[/caption] Springtime offers some great photo opportunities along the Gorge and only the vegetation decides when it’s time to take pictures. The one deciding factor that designates the best time to travel along the Columbia River Gorge in order to photograph the pristine waterfalls and neon green vegetation is when the vegetation decides to come out of its dormant stage. It becomes a waiting game as you find yourself hiking along the tall trees and view the many different ferns that create the perfect canopy below the massive forest. However, you never know when the forest will come out of its dormant stage and usually it’s only after the weather warms up and the rains begin to subside. Sometimes you have to wait until mid June but sometimes you’re lucky enough to start in April. this doesn’t only apply to the Gorge but to the entire areas west of the Cascade mountain chain.
[/caption] I gripped the wheel as I thundered through the highway cutting through Silver Falls State Park! A group of deer stand helpless in the middle of the road as I plunge closer and surely may cause their demise! I then ratchet the steering wheel and listen for the AWD steering to glide me around the creatures like they were cones set up on a race track. Before they even knew what had happened I had already disappeared through the foggy mist surrounding the forested road.
[/caption] Every once in a while you’re lucky enough to be photographing the landscape when you look up and notice that the moon is in the distance. However, I’m never lucky enough to witness the moon within a close proximity of my subjects that I may be photographing. Whenever I’m able to include the moon in some of my photos it’s always pretty far away and hard to notice unless I use my telephoto. I can only imagine the day that the moon is enormous and very close where I can take a picture of a snow capped mountain or the ocean at sunset standing side by side. Until then, this is the best that I can come up with. While I was returning from my snow-shoe trip in the Mt. Hood wilderness I decided to snow-shoe inside the deep forest and look for some descent photography opportunities but then I noticed that the moon was just above the trees. Luckily the sky was still a perfect shade of blue and the clouds were allowing me several photo opportunities without them in the frame.
[/caption] This is a view of Mt. Jefferson and its summit as viewed from Jefferson Park. With the elevation of the Park being so high, the forest that spans the area offers some great views with the mountain in the background. You can’t ask form anything better than photographing a 10,000 foot volcano with a hanging alpine glacier and nothing but blue sky in the background and an amazing forest of trees in the foreground.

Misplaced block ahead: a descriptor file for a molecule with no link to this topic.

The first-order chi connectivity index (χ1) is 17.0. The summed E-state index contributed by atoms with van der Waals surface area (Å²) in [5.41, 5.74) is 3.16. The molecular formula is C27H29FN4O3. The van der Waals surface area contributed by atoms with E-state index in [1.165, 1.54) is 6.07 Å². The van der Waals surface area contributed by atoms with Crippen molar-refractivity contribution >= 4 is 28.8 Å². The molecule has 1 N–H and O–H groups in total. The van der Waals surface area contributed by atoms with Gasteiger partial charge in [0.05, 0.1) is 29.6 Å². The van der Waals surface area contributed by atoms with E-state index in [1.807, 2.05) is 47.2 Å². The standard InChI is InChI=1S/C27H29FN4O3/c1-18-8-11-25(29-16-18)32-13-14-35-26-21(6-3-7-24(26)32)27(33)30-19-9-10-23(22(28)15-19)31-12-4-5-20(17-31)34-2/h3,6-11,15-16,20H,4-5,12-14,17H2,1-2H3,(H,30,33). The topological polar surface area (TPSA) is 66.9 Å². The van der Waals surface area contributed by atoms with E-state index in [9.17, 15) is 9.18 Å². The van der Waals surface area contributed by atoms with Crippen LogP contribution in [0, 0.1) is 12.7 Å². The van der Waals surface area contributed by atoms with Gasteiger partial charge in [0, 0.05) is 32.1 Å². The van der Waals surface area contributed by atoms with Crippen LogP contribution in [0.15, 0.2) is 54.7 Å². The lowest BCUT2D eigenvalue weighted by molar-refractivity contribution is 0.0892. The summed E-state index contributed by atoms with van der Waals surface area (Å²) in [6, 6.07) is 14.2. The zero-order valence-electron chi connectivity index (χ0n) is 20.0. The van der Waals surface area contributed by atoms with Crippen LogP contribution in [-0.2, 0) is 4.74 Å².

[/caption] If there ever was a place that you would think you would catch a glimpse of Bigfoot it would be anywhere along the Pacific Northwest. This is especially true on the western flanks of the Cascade mountain range that stretches from Canada to the northern parts of California. The Douglas Fir trees that line the western slopes are some of the biggest trees on the planet and are draped with flora that allows it to take on a jungle look. However, taking a panoramic photo of the forest can be very tricky and always frustrating. The camera sensor seems to struggle when trying to focus on the scene which is primarily due to the fact the the trees are so dense and close together that it can cause the photo to look blurry. I normally try to take as many photos as I can and ensure that I set my camera on a tripod and use my bubble level and remote switch. This photo was taken on 9/5 and it was about 1:00pm. The clouds were starting to roll in and the sun was barely above the foothills. I wanted to include some of the low clouds but also get as many trees in the photo without too much glare. It looks like the photo is blurry but there wasn’t any wind and I steadied my camera on my tripod. The exposure time was only 1/25 second and the ISO was kept at 100 in order to avoid any overexposure. Since the sky was completely overcast I wanted to ensure that I kept only the forest in the scene so I set the focal length at 250mm. There were several hawks flying nearby so I had to make sure none of them ended up in the photo. You can also plan on coming across a flurry of rivers or streams whenever you hike in the Cascades.